Marketing Experts: Important tips on avoiding “green marketing myopia”

Posted By Lowell F. on January 25th, 2013

Recently, I read a fascinating article on green marketing (Promoting the Value of Sustainably Minded Purchase Behaviors) by Professors Cathy Hartman and Edwin R. Stafford of the Center for the Market Diffusion of Renewable Energy and Clean Technology at Utah State University. The gist of the argument Stafford and Hartman are making is threefold:

  1. Corporations “readily recognize the value of becoming more sustainable…because they see how sustainability can benefit them”
  2. Consumers, in contrast, “remain stubbornly indifferent or antagonistic about going green,” saying it’s too “hippie,” “elitist,” “feminine,” “inferior,” “costly,” “not aligned with their values,” etc.
  3. To help remedy this situation, “marketers must tap into the target audience’s values and align green attributes with sought-after consumer benefits” (e.g., cost, energy savings, health and safety, better performance, status and prestige) and not focus “too much on greenness.”

As someone heavily involved in helping to communicate the benefits of green energy, I found the authors’ arguments intriguing and was curious to learn more. I requested a phone interview with Stafford and Hartman, and they graciously agreed. Here are a few highlights from our conversation.

  • We had an extended discussion of their article, Making Green More Macho. According to Edwin Stafford, “many men are timid or afraid about going green because [they perceive it as] too feminine.” The answer, in Stafford’s view, is to “reframe your marketing to appeal to a macho audience.”
  • An example of this was the “‘Don’t Mess with Texas” campaign against littering, which appealed to men’s pride in being Texan, in their “strong love of the state.”
  • More generally, Stafford said his work has “focused on how do we take non-green consumers and convince them to buy green products, and the way to do that is to not emphasize green per se, but to emphasize the consumer value that’s inherent in those green products...energy savings…health and safety…convenience…Texas pride.”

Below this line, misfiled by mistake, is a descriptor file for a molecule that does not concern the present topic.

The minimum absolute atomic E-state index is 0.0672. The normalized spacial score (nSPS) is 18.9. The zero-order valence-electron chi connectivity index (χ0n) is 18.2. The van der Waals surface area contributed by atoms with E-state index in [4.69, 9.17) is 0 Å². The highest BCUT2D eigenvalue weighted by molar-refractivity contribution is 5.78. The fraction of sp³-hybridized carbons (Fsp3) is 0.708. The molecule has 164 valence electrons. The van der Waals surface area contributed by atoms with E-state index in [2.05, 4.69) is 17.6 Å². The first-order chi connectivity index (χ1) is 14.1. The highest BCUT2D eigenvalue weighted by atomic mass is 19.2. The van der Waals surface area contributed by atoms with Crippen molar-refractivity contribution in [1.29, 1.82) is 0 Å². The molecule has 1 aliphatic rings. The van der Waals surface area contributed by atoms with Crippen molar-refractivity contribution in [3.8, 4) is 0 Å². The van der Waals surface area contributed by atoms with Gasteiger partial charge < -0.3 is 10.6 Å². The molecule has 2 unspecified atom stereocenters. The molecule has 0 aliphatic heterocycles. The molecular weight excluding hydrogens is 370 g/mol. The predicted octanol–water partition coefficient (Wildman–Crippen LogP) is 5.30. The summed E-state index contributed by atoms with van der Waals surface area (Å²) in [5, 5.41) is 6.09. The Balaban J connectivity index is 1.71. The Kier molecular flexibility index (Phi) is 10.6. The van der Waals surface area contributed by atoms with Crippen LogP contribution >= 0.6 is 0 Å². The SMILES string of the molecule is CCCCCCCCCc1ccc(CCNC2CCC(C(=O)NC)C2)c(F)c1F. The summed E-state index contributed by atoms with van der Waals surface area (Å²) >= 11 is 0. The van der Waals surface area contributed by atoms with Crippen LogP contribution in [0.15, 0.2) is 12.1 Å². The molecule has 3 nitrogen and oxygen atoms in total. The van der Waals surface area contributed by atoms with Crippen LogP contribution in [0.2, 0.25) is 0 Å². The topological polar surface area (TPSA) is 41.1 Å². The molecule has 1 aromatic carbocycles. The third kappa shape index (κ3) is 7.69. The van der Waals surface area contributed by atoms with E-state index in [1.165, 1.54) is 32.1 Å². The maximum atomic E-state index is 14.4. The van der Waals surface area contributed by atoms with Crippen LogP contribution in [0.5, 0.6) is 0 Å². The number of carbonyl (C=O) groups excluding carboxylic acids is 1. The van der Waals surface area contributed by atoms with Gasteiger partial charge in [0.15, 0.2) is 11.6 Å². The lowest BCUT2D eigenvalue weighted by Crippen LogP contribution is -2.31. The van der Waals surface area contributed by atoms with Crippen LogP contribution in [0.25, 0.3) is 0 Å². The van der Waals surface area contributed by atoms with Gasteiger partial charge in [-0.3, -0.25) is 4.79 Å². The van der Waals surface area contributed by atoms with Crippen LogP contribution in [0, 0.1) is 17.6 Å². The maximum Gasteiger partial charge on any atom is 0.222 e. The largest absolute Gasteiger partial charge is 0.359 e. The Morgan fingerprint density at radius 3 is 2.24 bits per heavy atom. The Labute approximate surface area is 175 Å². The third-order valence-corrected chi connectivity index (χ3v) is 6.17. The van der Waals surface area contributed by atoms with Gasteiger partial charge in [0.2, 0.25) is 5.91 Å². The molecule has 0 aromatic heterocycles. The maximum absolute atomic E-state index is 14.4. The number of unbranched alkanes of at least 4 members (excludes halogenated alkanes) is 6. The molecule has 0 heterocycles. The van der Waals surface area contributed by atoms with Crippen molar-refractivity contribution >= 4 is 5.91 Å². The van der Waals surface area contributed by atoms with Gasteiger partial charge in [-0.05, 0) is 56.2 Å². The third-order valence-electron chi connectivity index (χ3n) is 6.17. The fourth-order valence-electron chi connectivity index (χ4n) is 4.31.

• How did these negative images of “green” come about? According to Cathy Hartman, “…it gets written into cultural narrative, and it’s very very hard to change these stories….It wasn’t too long ago when consumers were asked what the world would look like if we had more environmentally responsible products, and they came up with the idea of Gilligan’s Island, that people will have to hang out their wash to dry, and live in tents...”
  • On the other hand, Hartman pointed out, “If people can see” that they can have “all of the amenities” they expect and don’t have to “sacrifice these things to be environmentally responsible,” then “green” becomes a lot more appealing.
  • Edwin Stafford explained that “green” is often associated with “this hippyish, unshaven sort of look….Robert Redford, Hollywood, more elitist, maybe liberal, Al Gore types…so you have people who don’t want to buy into…those lifestyles…[conservatives say to themselves] ‘I don’t look like those people.”
  • Stafford argued that much of green marketing is geared towards women (“a focus on daisies and flowers“), which some men react to by thinking, “I’m a guy, i don’t want to be seen with a man purse.
  • An example of successful “green marketing” to men is Tesla, which was has been promoted successfully as “cool,” “awesome,” “speedy,” “macho,” and “very male.”